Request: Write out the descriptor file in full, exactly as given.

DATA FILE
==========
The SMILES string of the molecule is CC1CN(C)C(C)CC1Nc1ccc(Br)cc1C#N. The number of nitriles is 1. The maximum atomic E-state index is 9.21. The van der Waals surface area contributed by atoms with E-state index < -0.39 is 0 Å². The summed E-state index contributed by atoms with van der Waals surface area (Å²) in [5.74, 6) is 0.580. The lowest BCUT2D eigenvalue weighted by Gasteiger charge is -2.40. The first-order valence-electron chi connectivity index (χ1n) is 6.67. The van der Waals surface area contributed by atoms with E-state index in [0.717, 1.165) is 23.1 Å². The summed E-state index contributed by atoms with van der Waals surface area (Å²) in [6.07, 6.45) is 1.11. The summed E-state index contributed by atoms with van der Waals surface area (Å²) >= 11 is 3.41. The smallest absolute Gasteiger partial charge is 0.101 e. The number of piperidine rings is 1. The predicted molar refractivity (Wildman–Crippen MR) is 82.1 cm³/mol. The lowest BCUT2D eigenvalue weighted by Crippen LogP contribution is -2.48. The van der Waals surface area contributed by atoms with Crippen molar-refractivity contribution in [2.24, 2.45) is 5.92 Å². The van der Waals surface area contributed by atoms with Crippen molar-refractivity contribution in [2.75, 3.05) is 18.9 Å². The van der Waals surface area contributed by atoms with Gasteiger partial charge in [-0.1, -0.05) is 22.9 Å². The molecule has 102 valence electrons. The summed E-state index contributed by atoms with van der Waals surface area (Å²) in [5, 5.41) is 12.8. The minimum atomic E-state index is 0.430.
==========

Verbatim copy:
The SMILES string of the molecule is CC1CN(C)C(C)CC1Nc1ccc(Br)cc1C#N. The number of nitriles is 1. The maximum atomic E-state index is 9.21. The van der Waals surface area contributed by atoms with E-state index < -0.39 is 0 Å². The summed E-state index contributed by atoms with van der Waals surface area (Å²) in [5.74, 6) is 0.580. The lowest BCUT2D eigenvalue weighted by Gasteiger charge is -2.40. The first-order valence-electron chi connectivity index (χ1n) is 6.67. The van der Waals surface area contributed by atoms with E-state index in [0.717, 1.165) is 23.1 Å². The summed E-state index contributed by atoms with van der Waals surface area (Å²) in [6.07, 6.45) is 1.11. The summed E-state index contributed by atoms with van der Waals surface area (Å²) >= 11 is 3.41. The smallest absolute Gasteiger partial charge is 0.101 e. The number of piperidine rings is 1. The predicted molar refractivity (Wildman–Crippen MR) is 82.1 cm³/mol. The lowest BCUT2D eigenvalue weighted by Crippen LogP contribution is -2.48. The van der Waals surface area contributed by atoms with Crippen molar-refractivity contribution in [2.24, 2.45) is 5.92 Å². The van der Waals surface area contributed by atoms with Crippen molar-refractivity contribution in [2.75, 3.05) is 18.9 Å². The van der Waals surface area contributed by atoms with Gasteiger partial charge in [-0.1, -0.05) is 22.9 Å². The molecule has 102 valence electrons. The summed E-state index contributed by atoms with van der Waals surface area (Å²) in [5, 5.41) is 12.8. The minimum atomic E-state index is 0.430.